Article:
For all the better-than-expected economic news this year, the volume of economic activity across the developed world remains remarkably depressed. The language of recession and recovery no longer seems relevant. Instead, we are faced with persistent economic stagnation. Those who wonder whether the west risks entering a Japanese-style “lost decade” have missed the point. The question is whether we can escape from the lost decade that is already suffocating our economies.
Wages are depressed; interest rates have every prospect of staying at rock-bottom; government debt is incredibly high (and, in some cases, persistently rising); companies prefer to hoard cash than invest; and, despite the hum of the printing press, inflation is surprising on the downside. Policy makers did well to avoid another Great Depression following the 2008 collapse of Lehman Brothers and the ensuing financial meltdown. They have not, however, prevented the Great Stagnation.
As the Japanese have discovered, escaping from a lost decade is not easy. Too often, Japan’s problems have been seen in the west as “merely macroeconomic” and, by implication, easily solved with an aggressive tweak of monetary or fiscal policy. Yet the west remains stuck in the same kind of rut. Admittedly, fiscal policy has offered little support in recent years but, on the monetary side, central bankers have bent over backwards. The results of their generosity have been disappointing.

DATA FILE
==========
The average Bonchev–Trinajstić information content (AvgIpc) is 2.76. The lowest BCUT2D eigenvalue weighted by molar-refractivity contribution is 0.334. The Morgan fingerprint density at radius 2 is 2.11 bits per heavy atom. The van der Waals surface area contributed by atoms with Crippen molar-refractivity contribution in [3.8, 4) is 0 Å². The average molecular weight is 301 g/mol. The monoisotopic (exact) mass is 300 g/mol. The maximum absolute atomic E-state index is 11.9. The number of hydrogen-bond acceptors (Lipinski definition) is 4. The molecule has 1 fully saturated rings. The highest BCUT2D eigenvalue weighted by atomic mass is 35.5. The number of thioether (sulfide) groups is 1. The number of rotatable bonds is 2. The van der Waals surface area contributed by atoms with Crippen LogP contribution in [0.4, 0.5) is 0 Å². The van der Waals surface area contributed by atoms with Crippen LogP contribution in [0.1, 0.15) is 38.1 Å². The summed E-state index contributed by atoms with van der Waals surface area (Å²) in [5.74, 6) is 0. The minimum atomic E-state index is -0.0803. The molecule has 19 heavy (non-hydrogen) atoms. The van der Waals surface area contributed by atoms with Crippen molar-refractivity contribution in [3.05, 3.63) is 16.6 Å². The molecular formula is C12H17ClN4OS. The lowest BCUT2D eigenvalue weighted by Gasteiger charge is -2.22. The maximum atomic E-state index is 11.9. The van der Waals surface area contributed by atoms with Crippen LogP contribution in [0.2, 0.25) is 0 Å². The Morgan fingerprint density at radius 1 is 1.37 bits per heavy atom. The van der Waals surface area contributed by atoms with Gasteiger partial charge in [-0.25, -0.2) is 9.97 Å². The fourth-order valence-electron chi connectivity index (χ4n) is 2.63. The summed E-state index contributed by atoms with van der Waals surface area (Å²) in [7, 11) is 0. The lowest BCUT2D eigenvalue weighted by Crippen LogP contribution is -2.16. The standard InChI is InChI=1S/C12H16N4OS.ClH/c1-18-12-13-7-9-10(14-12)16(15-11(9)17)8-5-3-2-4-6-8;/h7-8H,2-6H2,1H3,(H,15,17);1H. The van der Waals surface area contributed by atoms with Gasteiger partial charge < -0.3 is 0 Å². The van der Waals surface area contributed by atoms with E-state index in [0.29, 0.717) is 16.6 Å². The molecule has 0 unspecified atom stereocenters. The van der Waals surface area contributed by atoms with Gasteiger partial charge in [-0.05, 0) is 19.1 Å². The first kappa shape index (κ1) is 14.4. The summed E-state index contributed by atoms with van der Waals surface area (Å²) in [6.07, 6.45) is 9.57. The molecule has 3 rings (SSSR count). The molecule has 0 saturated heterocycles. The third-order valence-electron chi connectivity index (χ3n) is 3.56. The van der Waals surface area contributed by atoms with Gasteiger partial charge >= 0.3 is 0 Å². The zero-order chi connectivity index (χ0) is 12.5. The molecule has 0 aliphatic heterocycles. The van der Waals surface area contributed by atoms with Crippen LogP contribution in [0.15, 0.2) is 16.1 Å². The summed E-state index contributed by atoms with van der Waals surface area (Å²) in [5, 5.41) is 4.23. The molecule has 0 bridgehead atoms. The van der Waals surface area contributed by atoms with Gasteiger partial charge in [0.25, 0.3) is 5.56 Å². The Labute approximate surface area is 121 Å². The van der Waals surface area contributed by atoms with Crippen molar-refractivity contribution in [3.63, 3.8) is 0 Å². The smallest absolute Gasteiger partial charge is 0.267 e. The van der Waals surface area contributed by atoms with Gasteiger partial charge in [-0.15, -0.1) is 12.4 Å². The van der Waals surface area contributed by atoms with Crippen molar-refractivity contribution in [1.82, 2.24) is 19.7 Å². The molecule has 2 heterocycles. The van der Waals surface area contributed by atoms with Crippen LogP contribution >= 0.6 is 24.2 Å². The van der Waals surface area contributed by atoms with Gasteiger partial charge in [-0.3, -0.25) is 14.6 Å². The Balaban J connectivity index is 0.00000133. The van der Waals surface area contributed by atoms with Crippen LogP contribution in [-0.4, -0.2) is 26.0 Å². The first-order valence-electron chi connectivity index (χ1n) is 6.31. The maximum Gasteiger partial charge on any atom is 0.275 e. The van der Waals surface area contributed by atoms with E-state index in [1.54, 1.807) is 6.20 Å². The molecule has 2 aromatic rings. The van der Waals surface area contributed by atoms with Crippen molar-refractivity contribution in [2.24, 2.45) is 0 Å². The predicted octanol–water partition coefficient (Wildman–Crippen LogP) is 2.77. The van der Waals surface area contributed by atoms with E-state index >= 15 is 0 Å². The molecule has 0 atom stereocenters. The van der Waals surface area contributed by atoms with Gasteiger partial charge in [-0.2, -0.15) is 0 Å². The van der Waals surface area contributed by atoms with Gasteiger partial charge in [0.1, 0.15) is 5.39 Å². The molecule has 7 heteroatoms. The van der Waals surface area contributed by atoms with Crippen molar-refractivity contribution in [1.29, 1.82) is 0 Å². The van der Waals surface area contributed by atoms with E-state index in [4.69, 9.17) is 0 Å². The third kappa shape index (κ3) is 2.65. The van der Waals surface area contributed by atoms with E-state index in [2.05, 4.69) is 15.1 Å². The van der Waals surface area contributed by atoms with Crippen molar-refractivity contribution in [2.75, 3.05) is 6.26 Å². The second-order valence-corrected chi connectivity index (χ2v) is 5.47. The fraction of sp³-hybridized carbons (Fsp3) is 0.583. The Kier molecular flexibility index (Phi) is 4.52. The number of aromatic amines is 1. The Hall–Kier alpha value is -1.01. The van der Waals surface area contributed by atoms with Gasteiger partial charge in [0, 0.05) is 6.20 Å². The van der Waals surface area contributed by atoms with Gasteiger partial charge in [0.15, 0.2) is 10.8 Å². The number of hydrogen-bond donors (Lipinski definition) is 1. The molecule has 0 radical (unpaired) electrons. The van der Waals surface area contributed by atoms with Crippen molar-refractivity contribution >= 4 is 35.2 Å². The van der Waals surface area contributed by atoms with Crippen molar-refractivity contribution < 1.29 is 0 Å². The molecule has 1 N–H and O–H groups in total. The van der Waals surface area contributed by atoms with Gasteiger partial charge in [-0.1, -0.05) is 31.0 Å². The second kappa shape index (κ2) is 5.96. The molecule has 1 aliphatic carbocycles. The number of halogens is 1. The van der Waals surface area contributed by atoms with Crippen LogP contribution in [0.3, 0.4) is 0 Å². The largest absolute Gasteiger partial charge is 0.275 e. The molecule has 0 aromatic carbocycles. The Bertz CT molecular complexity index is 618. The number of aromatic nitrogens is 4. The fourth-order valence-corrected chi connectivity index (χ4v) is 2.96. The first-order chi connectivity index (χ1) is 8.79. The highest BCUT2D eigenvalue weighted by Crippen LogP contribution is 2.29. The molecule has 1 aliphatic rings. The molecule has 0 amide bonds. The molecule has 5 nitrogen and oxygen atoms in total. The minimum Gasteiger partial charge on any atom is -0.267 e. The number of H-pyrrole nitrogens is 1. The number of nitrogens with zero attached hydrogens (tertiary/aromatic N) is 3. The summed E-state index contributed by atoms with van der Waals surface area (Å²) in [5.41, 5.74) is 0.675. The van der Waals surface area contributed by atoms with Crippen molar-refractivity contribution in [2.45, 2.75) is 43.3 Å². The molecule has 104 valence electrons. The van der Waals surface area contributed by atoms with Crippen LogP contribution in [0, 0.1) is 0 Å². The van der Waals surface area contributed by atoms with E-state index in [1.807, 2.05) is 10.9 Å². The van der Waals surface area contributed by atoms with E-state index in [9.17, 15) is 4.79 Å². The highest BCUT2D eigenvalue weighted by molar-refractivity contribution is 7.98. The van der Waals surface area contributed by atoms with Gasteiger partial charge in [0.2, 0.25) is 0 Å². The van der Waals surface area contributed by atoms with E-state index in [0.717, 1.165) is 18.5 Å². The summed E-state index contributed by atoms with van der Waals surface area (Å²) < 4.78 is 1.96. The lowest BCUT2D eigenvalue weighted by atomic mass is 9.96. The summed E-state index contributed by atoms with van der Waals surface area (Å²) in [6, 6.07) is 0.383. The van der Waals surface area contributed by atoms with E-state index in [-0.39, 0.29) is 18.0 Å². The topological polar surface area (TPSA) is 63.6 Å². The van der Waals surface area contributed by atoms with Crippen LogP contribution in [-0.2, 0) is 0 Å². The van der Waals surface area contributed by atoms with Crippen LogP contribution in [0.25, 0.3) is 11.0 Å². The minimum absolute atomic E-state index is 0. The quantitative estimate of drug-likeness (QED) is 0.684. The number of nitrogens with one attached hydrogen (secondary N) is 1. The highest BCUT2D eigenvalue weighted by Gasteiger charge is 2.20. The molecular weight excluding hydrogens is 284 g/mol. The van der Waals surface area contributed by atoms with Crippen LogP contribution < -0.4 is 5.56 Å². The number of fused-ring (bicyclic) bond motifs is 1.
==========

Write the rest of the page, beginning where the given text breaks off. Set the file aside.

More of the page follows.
A new version of the “macroeconomic failure” story was provided by Lawrence Summers, former US Treasury secretary, just the other day. In a speech to the International Monetary Fund research conference on November 8, Professor Summers talked about the dangers of “secular stagnation”, offering an intriguing explanation for why the developed world may have to get used to a combination of low nominal interest rates and financial bubbles into perpetuity if policy makers are to deliver anything approaching full employment.
His argument is based on a simple observation — namely that inflation over the past two decades has mostly been lower than expected, regardless of cyclical highs and lows. Price pressures were low at the end of the 1990s and lower still in the years preceding the global financial crisis. As a result, Prof Summers believes it makes no sense to suggest that, at any point, there was excess domestic demand. Throughout the period, the danger was always of deficient demand, largely because interest rates – already very low – could not drop to levels that might deliver full employment. Instead, higher levels of activity could be met only by creating or nurturing financial bubbles, from the dotcom boom of the late 1990s through to the madness of the subprime world pre-Lehman.
Prof Summers suggests the level of real interest rates required to generate full employment might be, say, -2 or -3 per cent. In a low inflation environment, that is basically unachievable. Put another way, if Prof Summers is right, he may never be able to prove it. This rather reduces the power of the analysis unless central bankers prove both willing and able to pursue higher inflation than we have become accustomed to, a hard task in societies where populations are ageing and people are keen to hang on to their (nominal) savings.